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Author Topic:   6.6 gallon fuel tanks & fuel storage
PMUCCIOLO posted 03-24-2002 03:10 AM ET (US)   Profile for PMUCCIOLO  
I need your advice...I had an 18-gallon Pate fuel tank installed under the rear seat on my 17' Alert. I still have the two 6.6 gallon Yamaha OEM tanks, but will use them infrequently (if at all).

It is my understanding that the tanks should be stored full of fuel (to prevent condensation), but I have pre-mix (fuel and oil) in mine for the motor's break-in. Does this adversely affect the situation?

Is there some sort of fuel stabilizer to add? If so, how often should I cycle the fuel in the tanks?

The tanks are stored in my garage, which is well ventilated, so that's not an issue.
If anyone is interested, I'll strongly consider selling them. I have no idea what they're worth. Let me know.


whalerron posted 03-24-2002 11:43 PM ET (US)     Profile for whalerron  Send Email to whalerron     
According to Chevron Oil, you need to put gasoline stabilizer in the tank at the same time you buy the fuel. This is because the "lights" in the fuel begin to evaporate immediately. The "lights" are the additives that make engines easy to start when they are cold. Chevron has a pretty interesting writeup on this subject on their webpage.
Bigshot posted 03-25-2002 10:12 AM ET (US)     Profile for Bigshot  Send Email to Bigshot     
The problem is the gas will go to crap. Without gas the tanks will rust inside. With Sta-bil it will not gum up etc but will lose octane...quickly. You will never use them again unless doing a long trip but in an alert, you will most likely be inshore near gas.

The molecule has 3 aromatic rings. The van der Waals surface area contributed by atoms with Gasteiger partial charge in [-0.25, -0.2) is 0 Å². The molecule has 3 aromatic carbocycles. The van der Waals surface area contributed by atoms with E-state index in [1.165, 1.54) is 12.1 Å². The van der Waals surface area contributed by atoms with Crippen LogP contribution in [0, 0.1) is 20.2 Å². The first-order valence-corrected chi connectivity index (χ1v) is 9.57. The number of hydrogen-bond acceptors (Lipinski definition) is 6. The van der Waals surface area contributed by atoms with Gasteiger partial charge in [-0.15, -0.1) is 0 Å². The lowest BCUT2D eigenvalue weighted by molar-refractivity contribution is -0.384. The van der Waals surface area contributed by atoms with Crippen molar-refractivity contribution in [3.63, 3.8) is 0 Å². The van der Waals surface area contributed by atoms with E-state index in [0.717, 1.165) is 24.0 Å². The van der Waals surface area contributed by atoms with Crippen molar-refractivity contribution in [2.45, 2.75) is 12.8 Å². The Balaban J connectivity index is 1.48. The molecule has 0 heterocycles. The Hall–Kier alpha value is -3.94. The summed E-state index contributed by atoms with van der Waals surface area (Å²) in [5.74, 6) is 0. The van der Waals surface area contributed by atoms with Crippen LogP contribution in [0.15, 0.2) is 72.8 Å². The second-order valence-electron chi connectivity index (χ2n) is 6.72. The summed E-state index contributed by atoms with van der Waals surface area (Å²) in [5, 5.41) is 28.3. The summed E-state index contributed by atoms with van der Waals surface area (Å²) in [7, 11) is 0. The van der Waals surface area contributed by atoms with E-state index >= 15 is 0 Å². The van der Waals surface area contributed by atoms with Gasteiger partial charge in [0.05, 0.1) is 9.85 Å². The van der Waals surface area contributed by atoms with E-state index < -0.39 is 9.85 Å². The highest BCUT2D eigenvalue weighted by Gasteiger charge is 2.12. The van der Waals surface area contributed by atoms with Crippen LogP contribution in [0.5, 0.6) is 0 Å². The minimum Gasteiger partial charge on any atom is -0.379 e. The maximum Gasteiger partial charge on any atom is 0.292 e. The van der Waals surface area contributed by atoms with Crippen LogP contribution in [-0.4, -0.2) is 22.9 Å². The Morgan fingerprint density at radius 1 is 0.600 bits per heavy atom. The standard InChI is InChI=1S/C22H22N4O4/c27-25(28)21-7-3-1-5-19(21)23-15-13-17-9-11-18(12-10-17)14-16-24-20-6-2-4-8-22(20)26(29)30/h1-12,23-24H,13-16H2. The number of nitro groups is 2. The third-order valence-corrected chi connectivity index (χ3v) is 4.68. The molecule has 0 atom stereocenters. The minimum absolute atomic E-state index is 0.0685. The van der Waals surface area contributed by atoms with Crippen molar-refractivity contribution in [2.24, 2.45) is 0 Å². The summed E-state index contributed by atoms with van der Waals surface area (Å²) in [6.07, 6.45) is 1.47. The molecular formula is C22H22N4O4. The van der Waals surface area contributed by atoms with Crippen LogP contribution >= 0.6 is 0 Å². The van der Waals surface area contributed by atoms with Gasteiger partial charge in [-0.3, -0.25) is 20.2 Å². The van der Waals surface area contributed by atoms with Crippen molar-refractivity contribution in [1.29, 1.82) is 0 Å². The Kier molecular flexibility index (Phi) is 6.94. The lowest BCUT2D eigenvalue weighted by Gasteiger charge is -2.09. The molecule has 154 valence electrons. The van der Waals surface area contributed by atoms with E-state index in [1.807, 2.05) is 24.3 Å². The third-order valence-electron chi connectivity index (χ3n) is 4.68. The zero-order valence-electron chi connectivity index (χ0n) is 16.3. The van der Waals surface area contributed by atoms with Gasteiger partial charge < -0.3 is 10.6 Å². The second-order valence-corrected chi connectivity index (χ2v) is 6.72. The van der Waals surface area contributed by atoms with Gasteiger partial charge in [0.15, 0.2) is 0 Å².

Selling them causes an issue, can't ship. They will not ship used tanks.

whalerron posted 03-25-2002 02:10 PM ET (US)     Profile for whalerron  Send Email to whalerron     
You make a good point about octane loss. For this reason, it is important to buy a good fuel stabilizer.

According to this paper available from the Minnesota Department of Agriculture, gasolines loses octane because of oxidation. (If I remember correctly, oxygenated fuels are even more susceptible to this oxidation process. ) But, good gasoline stabilizers contain anti-oxidants which prevent the loss of octane. The use of a Stabilizer should keep the gas good as new:

As for running an engine dry, I had always done this in the past but I have read that this is not a good practice. Even if you do manage to keep everything lubed in a 2 stroke as the engine goes to running on a single cylinder, you can not get all of the gas out of the system. Unless you disassemble everything and blow out all of the fuel lines and ports, there will be some old gas waiting around to give you grief later.

Bigshot posted 03-25-2002 02:14 PM ET (US)     Profile for Bigshot  Send Email to Bigshot     
Problem is and is going to be the vent will have to remain open. You will get evaporation and oxidation no matter what. The oil will not eveaporate and therefore change ratios, etc. I would run the gas out and sell them locally and not have to worry about the 2 bombs in your shed. Maybe your deal;er will trade you some $$ towards your 20 hour service for them, etc. I bet they are $60 new each.
whalerron posted 03-25-2002 05:40 PM ET (US)     Profile for whalerron  Send Email to whalerron     
Why do the tank vents need to remain open? On the 6 gallon steel tanks, whether I have 1 gallon or 6 in the can, I have no problem with expansion or with the tank collapsing. With a 12, I wouldn't expect expansion to be a problem but do they crush themselves because of contraction?

- ron

whalerron posted 03-25-2002 05:42 PM ET (US)     Profile for whalerron  Send Email to whalerron     
Whoa! I just replied to the wrong thread. Scratch that last comment! Oh, that was bad!
PMUCCIOLO posted 03-26-2002 01:32 AM ET (US)     Profile for PMUCCIOLO    
Thanks for the input. I'll probably wind up selling them locally.


madhur_101 posted 09-01-2005 09:16 AM ET (US)     Profile for madhur_101  Send Email to madhur_101     
can you tell that keeping the gasoline in storage leads to the loss of octane ? If yes than after how much time it losses its octane rating (10 days , 1 month or more)

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